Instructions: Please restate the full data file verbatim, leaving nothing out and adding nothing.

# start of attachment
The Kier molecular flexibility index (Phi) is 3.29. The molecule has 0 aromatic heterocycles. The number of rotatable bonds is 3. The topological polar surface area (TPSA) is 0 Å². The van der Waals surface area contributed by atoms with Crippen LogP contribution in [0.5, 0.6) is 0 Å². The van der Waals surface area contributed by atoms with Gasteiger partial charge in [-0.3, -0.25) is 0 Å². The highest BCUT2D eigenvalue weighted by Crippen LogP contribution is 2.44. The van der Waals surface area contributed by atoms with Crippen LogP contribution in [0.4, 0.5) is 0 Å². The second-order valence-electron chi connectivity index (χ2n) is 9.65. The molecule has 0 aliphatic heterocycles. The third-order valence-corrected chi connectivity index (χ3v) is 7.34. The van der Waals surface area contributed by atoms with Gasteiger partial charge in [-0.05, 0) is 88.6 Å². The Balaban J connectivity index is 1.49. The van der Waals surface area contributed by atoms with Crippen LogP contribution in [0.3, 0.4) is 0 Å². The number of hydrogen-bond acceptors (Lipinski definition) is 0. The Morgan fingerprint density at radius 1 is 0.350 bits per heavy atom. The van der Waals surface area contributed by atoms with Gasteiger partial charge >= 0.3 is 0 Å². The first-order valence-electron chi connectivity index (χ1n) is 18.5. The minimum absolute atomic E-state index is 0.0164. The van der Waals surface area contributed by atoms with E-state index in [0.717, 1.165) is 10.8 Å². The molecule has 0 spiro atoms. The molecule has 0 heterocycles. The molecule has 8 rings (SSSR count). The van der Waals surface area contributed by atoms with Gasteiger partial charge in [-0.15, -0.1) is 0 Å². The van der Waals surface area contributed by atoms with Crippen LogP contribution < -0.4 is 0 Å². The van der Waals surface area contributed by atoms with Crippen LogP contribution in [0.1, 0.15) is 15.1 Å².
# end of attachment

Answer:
The Kier molecular flexibility index (Phi) is 3.29. The molecule has 0 aromatic heterocycles. The number of rotatable bonds is 3. The topological polar surface area (TPSA) is 0 Å². The van der Waals surface area contributed by atoms with Crippen LogP contribution in [0.5, 0.6) is 0 Å². The van der Waals surface area contributed by atoms with Gasteiger partial charge in [-0.3, -0.25) is 0 Å². The highest BCUT2D eigenvalue weighted by Crippen LogP contribution is 2.44. The van der Waals surface area contributed by atoms with Crippen LogP contribution in [0.4, 0.5) is 0 Å². The second-order valence-electron chi connectivity index (χ2n) is 9.65. The molecule has 0 aliphatic heterocycles. The third-order valence-corrected chi connectivity index (χ3v) is 7.34. The van der Waals surface area contributed by atoms with Gasteiger partial charge in [-0.05, 0) is 88.6 Å². The Balaban J connectivity index is 1.49. The van der Waals surface area contributed by atoms with Crippen LogP contribution in [0.3, 0.4) is 0 Å². The number of hydrogen-bond acceptors (Lipinski definition) is 0. The Morgan fingerprint density at radius 1 is 0.350 bits per heavy atom. The van der Waals surface area contributed by atoms with Gasteiger partial charge >= 0.3 is 0 Å². The first-order valence-electron chi connectivity index (χ1n) is 18.5. The minimum absolute atomic E-state index is 0.0164. The van der Waals surface area contributed by atoms with E-state index in [0.717, 1.165) is 10.8 Å². The molecule has 0 spiro atoms. The molecule has 0 heterocycles. The molecule has 8 rings (SSSR count). The van der Waals surface area contributed by atoms with Gasteiger partial charge in [-0.15, -0.1) is 0 Å². The van der Waals surface area contributed by atoms with Crippen LogP contribution < -0.4 is 0 Å². The van der Waals surface area contributed by atoms with Crippen LogP contribution in [0.1, 0.15) is 15.1 Å².